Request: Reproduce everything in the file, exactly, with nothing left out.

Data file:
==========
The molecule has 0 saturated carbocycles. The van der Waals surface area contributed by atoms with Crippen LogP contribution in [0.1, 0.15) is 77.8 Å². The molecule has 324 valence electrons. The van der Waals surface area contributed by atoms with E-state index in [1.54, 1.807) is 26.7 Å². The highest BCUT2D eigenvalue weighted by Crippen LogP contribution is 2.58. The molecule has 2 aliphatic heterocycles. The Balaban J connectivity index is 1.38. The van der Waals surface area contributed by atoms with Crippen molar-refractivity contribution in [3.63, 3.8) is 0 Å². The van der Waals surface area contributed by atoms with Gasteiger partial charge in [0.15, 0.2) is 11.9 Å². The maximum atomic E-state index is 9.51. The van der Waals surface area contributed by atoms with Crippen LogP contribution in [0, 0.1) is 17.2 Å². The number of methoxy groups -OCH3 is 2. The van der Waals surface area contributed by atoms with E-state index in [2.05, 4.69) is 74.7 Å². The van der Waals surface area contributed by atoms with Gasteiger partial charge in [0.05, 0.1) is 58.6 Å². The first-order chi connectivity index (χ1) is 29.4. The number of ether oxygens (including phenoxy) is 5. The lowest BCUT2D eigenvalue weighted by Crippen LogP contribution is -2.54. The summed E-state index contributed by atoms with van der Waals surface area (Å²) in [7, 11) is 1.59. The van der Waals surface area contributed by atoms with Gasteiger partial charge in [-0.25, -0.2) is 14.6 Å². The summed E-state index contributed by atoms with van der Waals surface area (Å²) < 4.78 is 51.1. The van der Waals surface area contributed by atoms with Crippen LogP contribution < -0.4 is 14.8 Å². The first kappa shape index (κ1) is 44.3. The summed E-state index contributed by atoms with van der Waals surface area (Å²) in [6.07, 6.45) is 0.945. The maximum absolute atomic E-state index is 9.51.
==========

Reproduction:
The molecule has 0 saturated carbocycles. The van der Waals surface area contributed by atoms with Crippen LogP contribution in [0.1, 0.15) is 77.8 Å². The molecule has 324 valence electrons. The van der Waals surface area contributed by atoms with E-state index in [1.54, 1.807) is 26.7 Å². The highest BCUT2D eigenvalue weighted by Crippen LogP contribution is 2.58. The molecule has 2 aliphatic heterocycles. The Balaban J connectivity index is 1.38. The van der Waals surface area contributed by atoms with Crippen molar-refractivity contribution in [3.63, 3.8) is 0 Å². The van der Waals surface area contributed by atoms with Gasteiger partial charge in [0.15, 0.2) is 11.9 Å². The maximum atomic E-state index is 9.51. The van der Waals surface area contributed by atoms with Crippen LogP contribution in [0, 0.1) is 17.2 Å². The number of methoxy groups -OCH3 is 2. The van der Waals surface area contributed by atoms with E-state index in [2.05, 4.69) is 74.7 Å². The van der Waals surface area contributed by atoms with Gasteiger partial charge in [0.05, 0.1) is 58.6 Å². The first-order chi connectivity index (χ1) is 29.4. The number of ether oxygens (including phenoxy) is 5. The lowest BCUT2D eigenvalue weighted by Crippen LogP contribution is -2.54. The summed E-state index contributed by atoms with van der Waals surface area (Å²) in [7, 11) is 1.59. The van der Waals surface area contributed by atoms with Gasteiger partial charge in [-0.25, -0.2) is 14.6 Å². The summed E-state index contributed by atoms with van der Waals surface area (Å²) < 4.78 is 51.1. The van der Waals surface area contributed by atoms with Crippen LogP contribution < -0.4 is 14.8 Å². The first kappa shape index (κ1) is 44.3. The summed E-state index contributed by atoms with van der Waals surface area (Å²) in [6.07, 6.45) is 0.945. The maximum absolute atomic E-state index is 9.51.